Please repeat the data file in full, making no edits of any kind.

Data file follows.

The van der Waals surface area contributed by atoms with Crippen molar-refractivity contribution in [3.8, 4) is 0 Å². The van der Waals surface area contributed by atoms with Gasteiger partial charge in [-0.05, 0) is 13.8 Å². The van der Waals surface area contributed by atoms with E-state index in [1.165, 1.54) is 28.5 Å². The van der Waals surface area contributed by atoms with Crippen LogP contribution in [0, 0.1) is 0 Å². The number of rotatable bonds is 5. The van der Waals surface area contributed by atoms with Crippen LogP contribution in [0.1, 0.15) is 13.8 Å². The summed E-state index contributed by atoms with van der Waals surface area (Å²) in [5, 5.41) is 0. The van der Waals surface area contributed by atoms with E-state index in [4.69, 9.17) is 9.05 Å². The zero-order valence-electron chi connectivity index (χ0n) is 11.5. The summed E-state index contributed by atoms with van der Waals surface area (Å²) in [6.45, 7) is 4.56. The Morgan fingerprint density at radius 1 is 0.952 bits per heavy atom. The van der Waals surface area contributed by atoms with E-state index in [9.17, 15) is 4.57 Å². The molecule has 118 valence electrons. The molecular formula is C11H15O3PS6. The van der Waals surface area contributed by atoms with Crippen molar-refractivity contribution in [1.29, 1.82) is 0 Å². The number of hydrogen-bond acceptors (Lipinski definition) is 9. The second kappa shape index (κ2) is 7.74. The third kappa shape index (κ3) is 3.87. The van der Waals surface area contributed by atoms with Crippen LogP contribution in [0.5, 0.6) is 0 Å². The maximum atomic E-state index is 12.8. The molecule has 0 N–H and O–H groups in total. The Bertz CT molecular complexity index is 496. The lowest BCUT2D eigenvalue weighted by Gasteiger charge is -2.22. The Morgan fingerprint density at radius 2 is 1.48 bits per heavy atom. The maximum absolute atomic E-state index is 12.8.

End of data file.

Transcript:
The van der Waals surface area contributed by atoms with Crippen molar-refractivity contribution in [3.8, 4) is 0 Å². The van der Waals surface area contributed by atoms with Gasteiger partial charge in [-0.05, 0) is 13.8 Å². The van der Waals surface area contributed by atoms with E-state index in [1.165, 1.54) is 28.5 Å². The van der Waals surface area contributed by atoms with Crippen LogP contribution in [0, 0.1) is 0 Å². The number of rotatable bonds is 5. The van der Waals surface area contributed by atoms with Crippen LogP contribution in [0.1, 0.15) is 13.8 Å². The summed E-state index contributed by atoms with van der Waals surface area (Å²) in [5, 5.41) is 0. The van der Waals surface area contributed by atoms with E-state index in [4.69, 9.17) is 9.05 Å². The zero-order valence-electron chi connectivity index (χ0n) is 11.5. The summed E-state index contributed by atoms with van der Waals surface area (Å²) in [6.45, 7) is 4.56. The Morgan fingerprint density at radius 1 is 0.952 bits per heavy atom. The van der Waals surface area contributed by atoms with E-state index in [9.17, 15) is 4.57 Å². The molecule has 118 valence electrons. The molecular formula is C11H15O3PS6. The van der Waals surface area contributed by atoms with Crippen molar-refractivity contribution in [1.29, 1.82) is 0 Å². The number of hydrogen-bond acceptors (Lipinski definition) is 9. The second kappa shape index (κ2) is 7.74. The third kappa shape index (κ3) is 3.87. The van der Waals surface area contributed by atoms with Crippen LogP contribution in [0.5, 0.6) is 0 Å². The maximum atomic E-state index is 12.8. The molecule has 0 N–H and O–H groups in total. The Bertz CT molecular complexity index is 496. The lowest BCUT2D eigenvalue weighted by Gasteiger charge is -2.22. The Morgan fingerprint density at radius 2 is 1.48 bits per heavy atom. The maximum absolute atomic E-state index is 12.8.